Maria Sibylla Merian and her Love for Nature’s Details

Maria Sibylla Merian (1647-1717), by Jacob Marrel (1679), (Kunstmuseum Basel

Maria Sibylla Merian (1647-1717), by Jacob Marrel (1679), (Kunstmuseum Basel

On April 2, 1647, the German naturalist and scientific illustrator Maria Sibylla Merian was born. Even though she is not very well known for her achievements, she made significant contributions to entomology through the observation and documentation of the metamorphosis of the butterfly.

“Art and nature shall always be wrestling until they eventually conquer one another so that the victory is the same stroke and line: that which is conquered, conquers at the same time.”
– Maria Sibylla Merian, as quoted in [9]

The Birth of Entomology

The fact that Maria Sibylla Merian is not well known throughout the scientific community is probably caused by the fact that the study of nature and entomology in general only slowly developed after the medieval era. During the middle ages, insects were seen as organisms that evolved from lazy mud and were unworthy of being studied scientifically. It was Francesco Redi in the 1660’s, who was able to disprove this general opinion. Until then, only about two known books concerning insects existed and they probably laid the foundations of entomology.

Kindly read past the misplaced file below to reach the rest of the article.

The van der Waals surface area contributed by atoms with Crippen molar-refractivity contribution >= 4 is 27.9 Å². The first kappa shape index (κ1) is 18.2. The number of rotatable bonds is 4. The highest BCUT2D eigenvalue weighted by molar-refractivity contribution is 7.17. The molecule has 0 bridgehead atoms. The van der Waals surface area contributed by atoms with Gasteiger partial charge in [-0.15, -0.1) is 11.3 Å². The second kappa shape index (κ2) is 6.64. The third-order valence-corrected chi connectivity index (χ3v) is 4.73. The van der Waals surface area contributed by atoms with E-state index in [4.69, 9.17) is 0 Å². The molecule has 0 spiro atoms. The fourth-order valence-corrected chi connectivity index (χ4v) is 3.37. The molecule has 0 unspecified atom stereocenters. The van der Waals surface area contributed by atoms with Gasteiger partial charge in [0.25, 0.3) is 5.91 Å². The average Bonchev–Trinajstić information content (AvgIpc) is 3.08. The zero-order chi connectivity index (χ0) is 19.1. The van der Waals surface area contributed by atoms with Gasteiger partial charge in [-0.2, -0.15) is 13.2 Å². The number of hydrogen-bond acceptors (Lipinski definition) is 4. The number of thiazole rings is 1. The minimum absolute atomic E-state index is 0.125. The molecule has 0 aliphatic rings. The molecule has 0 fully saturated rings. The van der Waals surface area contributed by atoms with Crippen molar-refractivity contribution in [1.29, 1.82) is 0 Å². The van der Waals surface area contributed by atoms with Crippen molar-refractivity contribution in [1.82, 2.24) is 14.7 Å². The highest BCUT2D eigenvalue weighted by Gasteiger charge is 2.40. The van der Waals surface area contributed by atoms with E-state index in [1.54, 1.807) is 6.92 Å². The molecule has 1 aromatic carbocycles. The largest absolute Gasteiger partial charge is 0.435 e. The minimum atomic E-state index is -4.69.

Maria Sibylla Merian – Early Life

Maria Sibylla Merian was born in 1647 as the daughter of Matthew Merian the Elder and his second wife Johanna Catharina Sibylla Home. Her father was a publisher and engraver in Frankfurt, editor of the Theatrum Europaeum and the topographies, and well known for his frequently reproduced views of the city.  He died only three years later. In the following year the widow married the flower painter Jacob Marrel, a pupil of the Flemish School of Painting, who set up a studio in Frankfurt but continued his flourishing art trade in Utrecht and rarely stayed with his family. Maria Sibylla Merian succeeded to convince her step father to study arts in early years and at age 11, she was already able to make her own copperplate engravings. She started to cultivate silk worms and other insects at her home. Merian began to create very detailed drawings of the studied organisms in a scientific, but also religious sense, since insects were seen as devilish vermins (“Teufelsgeziefer“) by most Christians back then.